University of Notre Dame

The Story of Notre Dame

America - Europe

A Transatlantic Diary 1961 - 1989

Klaus Lanzinger

Section 2: January 18 - September 5, 1964

[At the beginning of January, 1964, my family and I set out on our journey to the United States. That was the beginning of our American adventure. Helping the family with the still small children, eight and four years old, my wife’s sister joined us on the journey. We sailed on the Italian passenger ship Leonardo da Vinci from Genoa to New York. While the voyage through the Mediterranean was like a cruise, after Gibraltar a heavy storm awaited us on the open Atlantic that did not subside until we landed in New York. The volcanic peaks on the Azores were snow-covered. And during the passage, our four year old daughter got chicken pox.]

New York, January 18, 1964

To enter New York Harbor and to pass the examination by the Health Authorities with a child who got chicken pox aboard ship is a nerve-racking experience never to be forgotten. We barely missed the quarantine station on Staten Island.

[The Health Authorities feared smallpox at the time. It was required to have been vaccinated against smallpox before entering the U.S. But the Certificate of Vaccination against smallpox notwithstanding, it took awhile until it was definitely determined that those were chicken pox and not smallpox.]

New York, January 19, 1964

The Lincoln Center for the Performing Arts

The new Lincoln Center for the Performing Arts opened with a play by Arthur Miller, while Menotti’s opera The Last Savage premiered at the Metropolitan Opera House.

[The new Lincoln Center between West 62nd and 66th Streets in Manhattan was in part still under construction. The Metropolitan Opera, which was still performing in its old house on 39th Street and Broadway, moved to the Lincoln Center in September of 1966. The large complex of the Lincoln Center comprises the Metropolitan Opera House, the Avery Fisher Hall (Concert Hall of the New York Philharmonic), the New York State Theatre (Stage for the New York City Ballet), and the Vivian Beaumont Theatre (Repertory Theatre). The famous Juilliard School of Music is also connected with the Lincoln Center. As a whole, the Lincoln Center is the most significant center for the performing arts in the United States. Gian Carlo Menotti (1911- ) had his musical education in Milan as well as in Philadelphia and in Boston. As a composer he gave modern opera new impulses. Menotti directed the “Festival of the Two Worlds,” which he had founded, from 1958-93. These festivals take place in Spoleto, Italy, and also in Charleston, South Carolina. Menotti connected America and Europe like nobody else.]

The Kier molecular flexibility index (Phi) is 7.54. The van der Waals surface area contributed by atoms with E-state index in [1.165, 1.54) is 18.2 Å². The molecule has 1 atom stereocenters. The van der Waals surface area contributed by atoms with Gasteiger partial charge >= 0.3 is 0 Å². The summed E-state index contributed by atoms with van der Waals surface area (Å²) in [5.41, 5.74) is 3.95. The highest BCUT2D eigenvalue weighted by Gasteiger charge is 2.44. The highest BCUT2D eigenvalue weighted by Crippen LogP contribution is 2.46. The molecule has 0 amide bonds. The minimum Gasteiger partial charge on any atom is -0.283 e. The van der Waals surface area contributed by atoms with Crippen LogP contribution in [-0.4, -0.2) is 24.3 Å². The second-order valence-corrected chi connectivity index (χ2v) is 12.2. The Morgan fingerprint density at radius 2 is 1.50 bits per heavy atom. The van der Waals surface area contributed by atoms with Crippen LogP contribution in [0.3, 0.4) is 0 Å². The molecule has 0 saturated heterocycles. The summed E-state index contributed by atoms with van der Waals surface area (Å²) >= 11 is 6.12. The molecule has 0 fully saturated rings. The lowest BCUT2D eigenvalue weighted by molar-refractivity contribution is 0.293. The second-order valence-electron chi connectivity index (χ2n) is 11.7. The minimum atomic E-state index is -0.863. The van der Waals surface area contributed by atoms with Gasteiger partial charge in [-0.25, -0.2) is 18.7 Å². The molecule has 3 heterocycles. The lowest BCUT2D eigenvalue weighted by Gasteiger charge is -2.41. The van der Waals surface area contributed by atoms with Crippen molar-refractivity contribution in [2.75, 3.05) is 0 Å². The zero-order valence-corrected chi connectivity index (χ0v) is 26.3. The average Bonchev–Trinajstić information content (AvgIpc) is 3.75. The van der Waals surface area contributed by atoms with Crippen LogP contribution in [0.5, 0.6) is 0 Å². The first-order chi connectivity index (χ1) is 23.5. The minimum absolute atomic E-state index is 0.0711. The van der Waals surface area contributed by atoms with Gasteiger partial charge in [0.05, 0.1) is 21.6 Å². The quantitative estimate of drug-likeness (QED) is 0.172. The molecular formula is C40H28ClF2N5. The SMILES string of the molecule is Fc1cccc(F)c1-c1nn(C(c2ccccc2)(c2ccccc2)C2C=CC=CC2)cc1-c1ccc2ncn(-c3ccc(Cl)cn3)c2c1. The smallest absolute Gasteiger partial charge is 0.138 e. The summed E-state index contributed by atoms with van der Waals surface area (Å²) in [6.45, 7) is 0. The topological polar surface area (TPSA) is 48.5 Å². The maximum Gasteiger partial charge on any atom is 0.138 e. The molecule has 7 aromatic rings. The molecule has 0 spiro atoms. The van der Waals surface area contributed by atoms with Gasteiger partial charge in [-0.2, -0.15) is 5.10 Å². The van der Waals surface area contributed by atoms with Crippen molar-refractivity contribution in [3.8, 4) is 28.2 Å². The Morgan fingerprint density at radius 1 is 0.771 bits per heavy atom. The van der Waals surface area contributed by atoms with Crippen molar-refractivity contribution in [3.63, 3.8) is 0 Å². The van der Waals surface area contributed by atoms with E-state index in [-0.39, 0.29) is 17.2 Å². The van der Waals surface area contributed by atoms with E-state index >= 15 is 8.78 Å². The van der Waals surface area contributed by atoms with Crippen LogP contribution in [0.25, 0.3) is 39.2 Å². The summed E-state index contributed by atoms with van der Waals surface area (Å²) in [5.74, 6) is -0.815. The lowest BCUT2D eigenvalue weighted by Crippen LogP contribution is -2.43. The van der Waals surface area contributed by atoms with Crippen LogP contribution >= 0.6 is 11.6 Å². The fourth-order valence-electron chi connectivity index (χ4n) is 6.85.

Arrival in South Bend and Notre Dame

[We arrived by the end of January by the overnight-express from New York in South Bend, Indiana, at 6 a.m. in the morning. It was one of the last trains that approached South Bend. Shortly thereafter passenger train service was discontinued. In front of the Union Station was a “For Sale” sign, what to some extent astonished us. The ride by taxi cab first passed along streets with abandoned factory buildings, for the Studebaker Automobile Plant had just closed its doors forever. When we reached the Golf Course and saw the Golden Dome of Notre Dame from a distance, the somewhat dreary atmosphere on that cold January day brightened up.]

Notre Dame, Indiana, End of January, 1964

The Catholic university in America has adopted many of the forms of the prevailing American way of life.

[When we arrived at Notre Dame, we could immediately move into the apartment that had been reserved in advance in the newly-opened University Village for Married Student Housing. After the household had been established, I began my teaching as Visiting Assistant Professor in the Department of Modern and Classical Languages. The following more extensive entries refer to general observations on the way of life in the Midwest.]

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